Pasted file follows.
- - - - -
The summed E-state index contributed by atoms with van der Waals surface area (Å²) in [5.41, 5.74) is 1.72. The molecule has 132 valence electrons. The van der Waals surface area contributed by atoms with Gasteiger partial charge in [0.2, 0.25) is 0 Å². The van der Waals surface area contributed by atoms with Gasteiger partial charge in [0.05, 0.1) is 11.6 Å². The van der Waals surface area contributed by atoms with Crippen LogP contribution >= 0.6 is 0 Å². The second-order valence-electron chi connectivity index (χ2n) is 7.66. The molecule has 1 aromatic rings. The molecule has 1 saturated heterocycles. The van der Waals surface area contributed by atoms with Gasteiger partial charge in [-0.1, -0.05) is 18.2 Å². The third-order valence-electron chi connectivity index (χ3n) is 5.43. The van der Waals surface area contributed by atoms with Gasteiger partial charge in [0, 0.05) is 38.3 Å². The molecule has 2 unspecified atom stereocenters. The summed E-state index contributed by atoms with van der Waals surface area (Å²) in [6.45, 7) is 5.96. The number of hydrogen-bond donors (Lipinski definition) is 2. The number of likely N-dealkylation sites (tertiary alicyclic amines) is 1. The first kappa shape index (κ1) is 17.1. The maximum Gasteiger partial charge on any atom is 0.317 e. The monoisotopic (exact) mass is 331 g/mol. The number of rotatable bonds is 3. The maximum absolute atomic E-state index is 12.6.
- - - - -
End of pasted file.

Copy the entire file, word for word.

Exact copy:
The summed E-state index contributed by atoms with van der Waals surface area (Å²) in [5.41, 5.74) is 1.72. The molecule has 132 valence electrons. The van der Waals surface area contributed by atoms with Gasteiger partial charge in [0.2, 0.25) is 0 Å². The van der Waals surface area contributed by atoms with Gasteiger partial charge in [0.05, 0.1) is 11.6 Å². The van der Waals surface area contributed by atoms with Crippen LogP contribution >= 0.6 is 0 Å². The second-order valence-electron chi connectivity index (χ2n) is 7.66. The molecule has 1 aromatic rings. The molecule has 1 saturated heterocycles. The van der Waals surface area contributed by atoms with Gasteiger partial charge in [-0.1, -0.05) is 18.2 Å². The third-order valence-electron chi connectivity index (χ3n) is 5.43. The van der Waals surface area contributed by atoms with Gasteiger partial charge in [0, 0.05) is 38.3 Å². The molecule has 2 unspecified atom stereocenters. The summed E-state index contributed by atoms with van der Waals surface area (Å²) in [6.45, 7) is 5.96. The number of hydrogen-bond donors (Lipinski definition) is 2. The number of likely N-dealkylation sites (tertiary alicyclic amines) is 1. The first kappa shape index (κ1) is 17.1. The maximum Gasteiger partial charge on any atom is 0.317 e. The monoisotopic (exact) mass is 331 g/mol. The number of rotatable bonds is 3. The maximum absolute atomic E-state index is 12.6.